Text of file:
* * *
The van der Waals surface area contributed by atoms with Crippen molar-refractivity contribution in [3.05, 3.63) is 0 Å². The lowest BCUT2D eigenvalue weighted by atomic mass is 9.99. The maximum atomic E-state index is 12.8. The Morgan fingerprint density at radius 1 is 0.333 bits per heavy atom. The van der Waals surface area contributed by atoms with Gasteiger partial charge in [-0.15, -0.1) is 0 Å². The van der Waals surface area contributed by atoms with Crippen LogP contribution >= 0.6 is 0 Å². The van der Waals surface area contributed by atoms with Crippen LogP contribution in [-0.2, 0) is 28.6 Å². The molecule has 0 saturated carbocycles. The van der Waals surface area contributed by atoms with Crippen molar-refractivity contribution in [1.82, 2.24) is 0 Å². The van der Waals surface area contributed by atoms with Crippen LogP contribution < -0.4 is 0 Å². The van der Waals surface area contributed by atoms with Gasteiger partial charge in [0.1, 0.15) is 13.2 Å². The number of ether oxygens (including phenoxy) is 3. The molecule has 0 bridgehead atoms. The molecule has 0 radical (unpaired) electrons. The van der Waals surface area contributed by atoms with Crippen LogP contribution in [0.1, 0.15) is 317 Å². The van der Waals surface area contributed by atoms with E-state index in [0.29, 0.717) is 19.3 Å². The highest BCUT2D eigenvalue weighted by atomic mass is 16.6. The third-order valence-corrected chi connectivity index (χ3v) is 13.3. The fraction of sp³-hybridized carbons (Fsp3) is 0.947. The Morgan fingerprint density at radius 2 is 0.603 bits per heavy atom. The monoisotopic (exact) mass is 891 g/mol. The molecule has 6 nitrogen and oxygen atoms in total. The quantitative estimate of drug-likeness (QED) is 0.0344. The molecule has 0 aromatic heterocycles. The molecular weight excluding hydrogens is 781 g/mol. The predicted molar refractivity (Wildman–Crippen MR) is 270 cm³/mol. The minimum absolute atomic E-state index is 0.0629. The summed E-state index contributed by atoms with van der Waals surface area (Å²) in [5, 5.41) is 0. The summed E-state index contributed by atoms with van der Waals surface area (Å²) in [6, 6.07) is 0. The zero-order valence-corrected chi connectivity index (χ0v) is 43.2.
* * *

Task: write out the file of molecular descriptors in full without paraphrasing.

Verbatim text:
The van der Waals surface area contributed by atoms with Crippen molar-refractivity contribution in [3.05, 3.63) is 0 Å². The lowest BCUT2D eigenvalue weighted by atomic mass is 9.99. The maximum atomic E-state index is 12.8. The Morgan fingerprint density at radius 1 is 0.333 bits per heavy atom. The van der Waals surface area contributed by atoms with Gasteiger partial charge in [-0.15, -0.1) is 0 Å². The van der Waals surface area contributed by atoms with Crippen LogP contribution >= 0.6 is 0 Å². The van der Waals surface area contributed by atoms with Crippen LogP contribution in [-0.2, 0) is 28.6 Å². The molecule has 0 saturated carbocycles. The van der Waals surface area contributed by atoms with Crippen molar-refractivity contribution in [1.82, 2.24) is 0 Å². The van der Waals surface area contributed by atoms with Crippen LogP contribution < -0.4 is 0 Å². The van der Waals surface area contributed by atoms with Gasteiger partial charge in [0.1, 0.15) is 13.2 Å². The number of ether oxygens (including phenoxy) is 3. The molecule has 0 bridgehead atoms. The molecule has 0 radical (unpaired) electrons. The van der Waals surface area contributed by atoms with Crippen LogP contribution in [0.1, 0.15) is 317 Å². The van der Waals surface area contributed by atoms with E-state index in [0.29, 0.717) is 19.3 Å². The highest BCUT2D eigenvalue weighted by atomic mass is 16.6. The third-order valence-corrected chi connectivity index (χ3v) is 13.3. The fraction of sp³-hybridized carbons (Fsp3) is 0.947. The Morgan fingerprint density at radius 2 is 0.603 bits per heavy atom. The monoisotopic (exact) mass is 891 g/mol. The molecule has 6 nitrogen and oxygen atoms in total. The quantitative estimate of drug-likeness (QED) is 0.0344. The molecule has 0 aromatic heterocycles. The molecular weight excluding hydrogens is 781 g/mol. The predicted molar refractivity (Wildman–Crippen MR) is 270 cm³/mol. The minimum absolute atomic E-state index is 0.0629. The summed E-state index contributed by atoms with van der Waals surface area (Å²) in [5, 5.41) is 0. The summed E-state index contributed by atoms with van der Waals surface area (Å²) in [6, 6.07) is 0. The zero-order valence-corrected chi connectivity index (χ0v) is 43.2.